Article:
A venue is where you play, not where alcohol is soldOne of the things I’ve learned after performing live for seven years is that just about any place of business can be a live venue. It doesn’t have to be a club, a bar, a pub, a lounge or a coffeehouse. It can be a clothing store or an office or a mall. It can even be a house!

Sometimes the best opportunities are the ones that you create. If you play where no one else plays, that market is yours. Moreover, if you’re a young band that can’t get into places with alcohol licenses, you’re going to have to consider alternative venues anyway. Playing in an alternative venue doesn’t guarantee success, of course, but you never know where it could lead.

In an alternative venue, musicians can usually dictate their own terms and price. They can have more control over the logistics and how much time they get to perform.

In Calgary, where I live, I found out that jazz musicians play at a variety of different venues, like hotels and storefronts. I had a friend who played at the grand opening of a furniture store, and got paid very well to do it besides!

There are a variety of events happening all around you. Many businesses are conducting grand openings, customer appreciation days and seasonal promotions. If it makes sense for them to book a band, they will. The organizers may not necessarily be thinking about music, but if you bring it to their attention and make a value proposition that’s worthwhile, they will likely consider hiring you.

The bottom line is that you never know unless you ask. If you ask and they say “no”, you’re in the same position you were before you asked. You haven’t lost anything.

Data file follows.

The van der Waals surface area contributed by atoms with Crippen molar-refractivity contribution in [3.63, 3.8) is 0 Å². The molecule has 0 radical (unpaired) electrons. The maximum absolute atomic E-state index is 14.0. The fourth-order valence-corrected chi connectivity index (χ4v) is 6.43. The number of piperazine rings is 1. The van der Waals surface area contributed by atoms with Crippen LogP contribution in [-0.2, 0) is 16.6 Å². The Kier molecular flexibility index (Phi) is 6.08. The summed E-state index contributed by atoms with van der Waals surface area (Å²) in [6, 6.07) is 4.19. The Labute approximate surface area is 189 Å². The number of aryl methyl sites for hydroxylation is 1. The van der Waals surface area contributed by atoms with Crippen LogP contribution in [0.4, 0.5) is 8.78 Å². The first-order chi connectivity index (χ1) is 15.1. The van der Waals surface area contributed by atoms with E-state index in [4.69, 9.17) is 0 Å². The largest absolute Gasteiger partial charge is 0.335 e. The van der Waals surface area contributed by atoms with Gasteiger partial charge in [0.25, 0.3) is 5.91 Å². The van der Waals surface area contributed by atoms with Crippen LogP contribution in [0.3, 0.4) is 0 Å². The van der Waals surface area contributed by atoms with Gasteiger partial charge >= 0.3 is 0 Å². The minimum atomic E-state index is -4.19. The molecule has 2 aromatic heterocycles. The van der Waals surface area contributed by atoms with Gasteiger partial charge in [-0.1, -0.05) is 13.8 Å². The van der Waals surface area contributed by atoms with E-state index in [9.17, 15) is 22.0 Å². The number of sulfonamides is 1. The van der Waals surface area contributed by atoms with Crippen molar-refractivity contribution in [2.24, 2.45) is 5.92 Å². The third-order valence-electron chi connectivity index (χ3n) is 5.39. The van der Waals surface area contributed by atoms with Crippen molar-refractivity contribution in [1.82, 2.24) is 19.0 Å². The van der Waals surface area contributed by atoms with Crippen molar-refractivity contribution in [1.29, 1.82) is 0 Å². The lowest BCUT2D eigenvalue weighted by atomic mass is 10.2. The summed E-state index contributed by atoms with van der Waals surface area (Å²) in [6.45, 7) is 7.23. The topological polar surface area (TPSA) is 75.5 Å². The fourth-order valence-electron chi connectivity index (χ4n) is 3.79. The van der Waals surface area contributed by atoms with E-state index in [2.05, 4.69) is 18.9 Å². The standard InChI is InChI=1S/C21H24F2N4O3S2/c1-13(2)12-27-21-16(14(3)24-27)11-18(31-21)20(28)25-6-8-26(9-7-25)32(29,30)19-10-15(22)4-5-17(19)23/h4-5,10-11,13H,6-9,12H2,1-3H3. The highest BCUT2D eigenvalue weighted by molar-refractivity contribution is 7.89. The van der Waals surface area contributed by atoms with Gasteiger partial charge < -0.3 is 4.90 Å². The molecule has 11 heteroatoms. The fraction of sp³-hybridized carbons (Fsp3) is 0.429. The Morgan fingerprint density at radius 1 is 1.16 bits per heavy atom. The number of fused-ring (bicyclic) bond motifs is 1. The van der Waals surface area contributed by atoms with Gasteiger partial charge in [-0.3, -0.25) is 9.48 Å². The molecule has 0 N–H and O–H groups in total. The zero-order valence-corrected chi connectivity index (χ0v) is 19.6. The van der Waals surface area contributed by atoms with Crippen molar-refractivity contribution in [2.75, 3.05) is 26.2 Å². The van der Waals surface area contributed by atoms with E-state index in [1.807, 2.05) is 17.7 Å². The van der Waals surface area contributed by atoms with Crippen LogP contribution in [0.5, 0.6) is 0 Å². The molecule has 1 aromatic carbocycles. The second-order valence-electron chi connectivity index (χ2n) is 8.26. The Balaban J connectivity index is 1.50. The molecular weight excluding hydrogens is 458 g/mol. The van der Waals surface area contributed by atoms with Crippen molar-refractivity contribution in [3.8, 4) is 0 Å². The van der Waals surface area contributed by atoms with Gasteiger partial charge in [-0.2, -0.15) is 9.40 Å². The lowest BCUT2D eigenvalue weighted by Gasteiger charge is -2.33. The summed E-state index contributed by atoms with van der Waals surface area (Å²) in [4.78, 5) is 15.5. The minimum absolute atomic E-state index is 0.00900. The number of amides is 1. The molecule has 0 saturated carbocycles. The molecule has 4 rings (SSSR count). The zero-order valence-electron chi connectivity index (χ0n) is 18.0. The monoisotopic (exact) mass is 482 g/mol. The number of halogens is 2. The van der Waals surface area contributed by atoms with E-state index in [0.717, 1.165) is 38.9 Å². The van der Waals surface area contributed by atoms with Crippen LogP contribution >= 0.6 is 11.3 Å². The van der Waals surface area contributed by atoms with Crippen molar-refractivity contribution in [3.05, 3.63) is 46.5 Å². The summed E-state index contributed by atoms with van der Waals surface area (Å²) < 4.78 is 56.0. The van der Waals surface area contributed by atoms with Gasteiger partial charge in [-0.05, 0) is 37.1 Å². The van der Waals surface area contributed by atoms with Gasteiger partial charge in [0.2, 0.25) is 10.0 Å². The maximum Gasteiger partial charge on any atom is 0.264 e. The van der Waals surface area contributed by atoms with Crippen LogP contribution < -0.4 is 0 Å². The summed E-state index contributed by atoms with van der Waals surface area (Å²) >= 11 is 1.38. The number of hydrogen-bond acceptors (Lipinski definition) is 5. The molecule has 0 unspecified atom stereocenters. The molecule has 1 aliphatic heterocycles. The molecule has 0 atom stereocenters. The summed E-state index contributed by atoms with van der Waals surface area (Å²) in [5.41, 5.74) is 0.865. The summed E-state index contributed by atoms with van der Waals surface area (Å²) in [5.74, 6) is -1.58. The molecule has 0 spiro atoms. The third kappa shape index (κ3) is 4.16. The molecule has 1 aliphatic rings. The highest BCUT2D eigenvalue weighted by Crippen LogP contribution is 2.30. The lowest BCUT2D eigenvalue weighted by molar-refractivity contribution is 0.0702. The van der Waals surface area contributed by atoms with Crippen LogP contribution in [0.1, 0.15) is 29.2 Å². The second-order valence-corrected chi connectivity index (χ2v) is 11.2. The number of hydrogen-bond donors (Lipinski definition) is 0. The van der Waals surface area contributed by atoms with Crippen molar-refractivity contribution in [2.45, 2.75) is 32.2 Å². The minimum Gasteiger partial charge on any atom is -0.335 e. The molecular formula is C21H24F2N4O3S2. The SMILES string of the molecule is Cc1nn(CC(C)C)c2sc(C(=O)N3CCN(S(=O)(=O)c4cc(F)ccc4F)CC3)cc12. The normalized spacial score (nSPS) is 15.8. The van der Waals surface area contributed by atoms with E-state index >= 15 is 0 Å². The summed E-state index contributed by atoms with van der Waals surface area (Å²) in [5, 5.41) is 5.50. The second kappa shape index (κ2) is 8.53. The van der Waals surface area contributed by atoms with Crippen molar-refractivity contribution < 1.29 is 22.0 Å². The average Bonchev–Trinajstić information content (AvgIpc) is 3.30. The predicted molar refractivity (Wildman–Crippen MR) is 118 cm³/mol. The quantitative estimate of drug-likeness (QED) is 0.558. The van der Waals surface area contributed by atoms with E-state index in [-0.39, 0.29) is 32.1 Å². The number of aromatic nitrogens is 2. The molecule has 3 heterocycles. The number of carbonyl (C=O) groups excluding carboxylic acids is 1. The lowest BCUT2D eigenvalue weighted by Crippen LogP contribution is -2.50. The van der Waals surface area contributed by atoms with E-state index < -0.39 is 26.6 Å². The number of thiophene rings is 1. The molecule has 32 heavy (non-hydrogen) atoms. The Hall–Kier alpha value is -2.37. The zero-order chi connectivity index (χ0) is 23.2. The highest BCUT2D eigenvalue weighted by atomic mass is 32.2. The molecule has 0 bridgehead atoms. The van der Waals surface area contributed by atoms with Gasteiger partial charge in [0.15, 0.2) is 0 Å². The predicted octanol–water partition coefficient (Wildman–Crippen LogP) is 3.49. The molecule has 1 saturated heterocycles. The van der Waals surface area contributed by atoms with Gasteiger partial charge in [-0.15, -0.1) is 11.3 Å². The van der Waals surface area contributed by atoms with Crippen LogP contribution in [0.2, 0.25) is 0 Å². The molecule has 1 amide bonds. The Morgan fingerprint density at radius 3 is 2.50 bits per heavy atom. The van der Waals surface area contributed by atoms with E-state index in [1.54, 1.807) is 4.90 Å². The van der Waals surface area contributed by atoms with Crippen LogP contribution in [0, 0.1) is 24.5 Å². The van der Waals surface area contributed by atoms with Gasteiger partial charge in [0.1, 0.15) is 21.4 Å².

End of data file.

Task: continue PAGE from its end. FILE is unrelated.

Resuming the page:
A hardware store could be a live venue. Again, you never know unless you ask. If you can create a mutually beneficial proposition, don’t rule it out.

If you have a PA, then anywhere you can set up could potentially be a live venue. I’m not saying that you should run over to the nearest park with an outlet and plug in (use some discretion here), but I am saying that if they have electricity, don’t discount the idea that you might be able to play there. You might still be able to do an acoustic performance if not.

Ultimately, bars aren’t the only place where you can play your music. There are opportunities far and beyond venues with alcohol licenses.

Author: David Andrew Wiebe

David Andrew Wiebe has built an extensive career in songwriting, live performance, recording, session playing, production work, investing, and music instruction. In addition to helping musicians unlock their full potential, he also continues to maintain a touring schedule with multiple bands.

Shares